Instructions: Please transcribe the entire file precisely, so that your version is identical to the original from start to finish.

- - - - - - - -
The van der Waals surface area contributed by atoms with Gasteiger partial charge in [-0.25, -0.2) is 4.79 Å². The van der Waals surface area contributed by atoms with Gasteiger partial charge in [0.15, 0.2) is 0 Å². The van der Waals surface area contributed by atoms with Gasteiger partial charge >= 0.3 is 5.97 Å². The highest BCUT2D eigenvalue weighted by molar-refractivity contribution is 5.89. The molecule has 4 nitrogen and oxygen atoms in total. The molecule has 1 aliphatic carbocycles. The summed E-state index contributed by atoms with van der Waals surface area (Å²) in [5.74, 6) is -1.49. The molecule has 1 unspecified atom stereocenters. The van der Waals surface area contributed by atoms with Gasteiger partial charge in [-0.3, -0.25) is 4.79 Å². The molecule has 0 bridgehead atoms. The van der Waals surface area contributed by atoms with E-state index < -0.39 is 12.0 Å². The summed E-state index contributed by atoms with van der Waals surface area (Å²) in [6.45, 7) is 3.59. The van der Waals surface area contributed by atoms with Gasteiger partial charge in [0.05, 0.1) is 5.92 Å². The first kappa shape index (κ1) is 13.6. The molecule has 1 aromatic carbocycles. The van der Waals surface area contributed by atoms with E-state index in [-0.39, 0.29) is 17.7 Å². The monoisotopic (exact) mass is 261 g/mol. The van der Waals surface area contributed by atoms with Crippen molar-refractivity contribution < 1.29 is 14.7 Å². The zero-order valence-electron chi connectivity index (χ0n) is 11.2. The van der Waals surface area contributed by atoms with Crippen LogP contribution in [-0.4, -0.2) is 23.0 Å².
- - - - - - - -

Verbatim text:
The van der Waals surface area contributed by atoms with Gasteiger partial charge in [-0.25, -0.2) is 4.79 Å². The van der Waals surface area contributed by atoms with Gasteiger partial charge in [0.15, 0.2) is 0 Å². The van der Waals surface area contributed by atoms with Gasteiger partial charge >= 0.3 is 5.97 Å². The highest BCUT2D eigenvalue weighted by molar-refractivity contribution is 5.89. The molecule has 4 nitrogen and oxygen atoms in total. The molecule has 1 aliphatic carbocycles. The summed E-state index contributed by atoms with van der Waals surface area (Å²) in [5.74, 6) is -1.49. The molecule has 1 unspecified atom stereocenters. The van der Waals surface area contributed by atoms with Gasteiger partial charge in [-0.3, -0.25) is 4.79 Å². The molecule has 0 bridgehead atoms. The van der Waals surface area contributed by atoms with E-state index < -0.39 is 12.0 Å². The summed E-state index contributed by atoms with van der Waals surface area (Å²) in [6.45, 7) is 3.59. The van der Waals surface area contributed by atoms with Gasteiger partial charge in [0.05, 0.1) is 5.92 Å². The first kappa shape index (κ1) is 13.6. The molecule has 1 aromatic carbocycles. The van der Waals surface area contributed by atoms with E-state index in [-0.39, 0.29) is 17.7 Å². The monoisotopic (exact) mass is 261 g/mol. The van der Waals surface area contributed by atoms with Crippen molar-refractivity contribution < 1.29 is 14.7 Å². The zero-order valence-electron chi connectivity index (χ0n) is 11.2. The van der Waals surface area contributed by atoms with Crippen LogP contribution in [-0.4, -0.2) is 23.0 Å².